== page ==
Moyer comes from a family that has worked for the pipe-fitting union for three generations. According to his artist statement, this is where he gets his interest in tools and implements used in industry.

Cogs comprises three simple forms that are deceptive in their appearance. Though they look as if they are made of cast iron, they are really made of wood-fired stoneware. I was impressed by how Moyer imbued them with density, heft, and the rough surface texture one finds in old heavy iron objects.

Another ceramic piece, Mechanical Plate also has a metallic industrial aspect to it – even down to the rust and green oxide. Rather than a plate, it looks like an iron lid. Gasket Plate, however, could be an African tribal object – a wood carving one would find at Pier 1 imports. I really like its grooves and circles and the scorching on its surface.

Concrete Filter reminds me of the diving helmet from Jules Verne’s classic 20,000 Leagues Under the Sea. I could see owning it only if I were really into deep-sea diving – but I did like the way the metal grating over the hole hints at secret things it’s trying to hide.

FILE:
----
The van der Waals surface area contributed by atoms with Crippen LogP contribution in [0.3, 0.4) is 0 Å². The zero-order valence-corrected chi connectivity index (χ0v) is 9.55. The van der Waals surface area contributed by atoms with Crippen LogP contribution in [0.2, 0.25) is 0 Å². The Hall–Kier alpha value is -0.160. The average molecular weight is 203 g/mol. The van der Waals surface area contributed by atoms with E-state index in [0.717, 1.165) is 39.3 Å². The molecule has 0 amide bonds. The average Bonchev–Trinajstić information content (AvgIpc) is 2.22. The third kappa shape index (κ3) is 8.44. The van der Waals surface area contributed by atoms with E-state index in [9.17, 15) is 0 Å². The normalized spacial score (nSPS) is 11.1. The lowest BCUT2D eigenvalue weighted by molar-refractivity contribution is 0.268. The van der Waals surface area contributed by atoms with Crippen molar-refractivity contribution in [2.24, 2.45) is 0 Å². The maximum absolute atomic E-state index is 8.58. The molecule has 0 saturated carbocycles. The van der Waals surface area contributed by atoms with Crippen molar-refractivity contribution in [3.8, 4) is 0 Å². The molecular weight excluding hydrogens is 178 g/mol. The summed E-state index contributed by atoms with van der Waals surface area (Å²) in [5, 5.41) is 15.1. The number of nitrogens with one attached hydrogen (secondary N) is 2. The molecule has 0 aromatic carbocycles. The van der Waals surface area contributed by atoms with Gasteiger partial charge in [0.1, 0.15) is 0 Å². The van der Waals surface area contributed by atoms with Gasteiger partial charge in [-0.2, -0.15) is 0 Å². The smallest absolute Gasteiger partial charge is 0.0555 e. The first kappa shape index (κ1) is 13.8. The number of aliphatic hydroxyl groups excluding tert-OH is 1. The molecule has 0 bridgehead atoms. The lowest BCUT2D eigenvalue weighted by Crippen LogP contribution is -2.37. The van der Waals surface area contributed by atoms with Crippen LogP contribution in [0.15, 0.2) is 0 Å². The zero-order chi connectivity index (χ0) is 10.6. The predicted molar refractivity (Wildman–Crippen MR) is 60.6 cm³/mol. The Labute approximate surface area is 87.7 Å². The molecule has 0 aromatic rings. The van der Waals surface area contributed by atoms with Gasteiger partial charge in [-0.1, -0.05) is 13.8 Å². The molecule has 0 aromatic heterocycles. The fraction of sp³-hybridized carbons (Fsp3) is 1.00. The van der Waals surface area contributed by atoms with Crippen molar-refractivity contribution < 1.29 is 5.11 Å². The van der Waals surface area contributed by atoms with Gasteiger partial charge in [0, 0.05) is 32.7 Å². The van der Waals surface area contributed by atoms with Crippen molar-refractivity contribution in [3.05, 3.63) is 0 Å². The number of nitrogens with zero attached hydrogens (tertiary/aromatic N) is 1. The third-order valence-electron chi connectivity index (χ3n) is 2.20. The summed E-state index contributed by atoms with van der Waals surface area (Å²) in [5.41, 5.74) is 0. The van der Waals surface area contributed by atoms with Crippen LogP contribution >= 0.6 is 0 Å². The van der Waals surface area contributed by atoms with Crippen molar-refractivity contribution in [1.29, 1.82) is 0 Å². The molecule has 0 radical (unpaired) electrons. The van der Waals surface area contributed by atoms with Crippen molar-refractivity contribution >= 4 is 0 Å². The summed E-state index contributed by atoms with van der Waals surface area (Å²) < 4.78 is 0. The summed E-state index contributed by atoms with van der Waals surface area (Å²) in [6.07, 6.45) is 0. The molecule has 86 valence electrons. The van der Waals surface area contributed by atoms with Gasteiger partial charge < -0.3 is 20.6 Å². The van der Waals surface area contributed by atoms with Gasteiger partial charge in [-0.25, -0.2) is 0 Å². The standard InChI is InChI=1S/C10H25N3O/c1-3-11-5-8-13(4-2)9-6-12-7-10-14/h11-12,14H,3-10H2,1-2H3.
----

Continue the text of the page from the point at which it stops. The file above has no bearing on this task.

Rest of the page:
Whereas a few of his pieces such as Wedges, Filter (with Hook), and Cogs are natural and earthly in aspect, other pieces, such as the two Artifacts, are downright alien-looking. The small Artifact looks like pre-Columbian artwork, but has an odd quality that makes it seem extraterrestrial. Made of wood-fired stoneware, it has a primitive animal/insect form (as found in Alien) with sharp ribs and small holes. The large Artifact, made of steel and concrete, looks like a droid out of Star Wars.
blog comments powered by Disqus

Comments (0)Add Comment

Write comment
You must be logged in to post a comment. Please register if you do not have an account yet.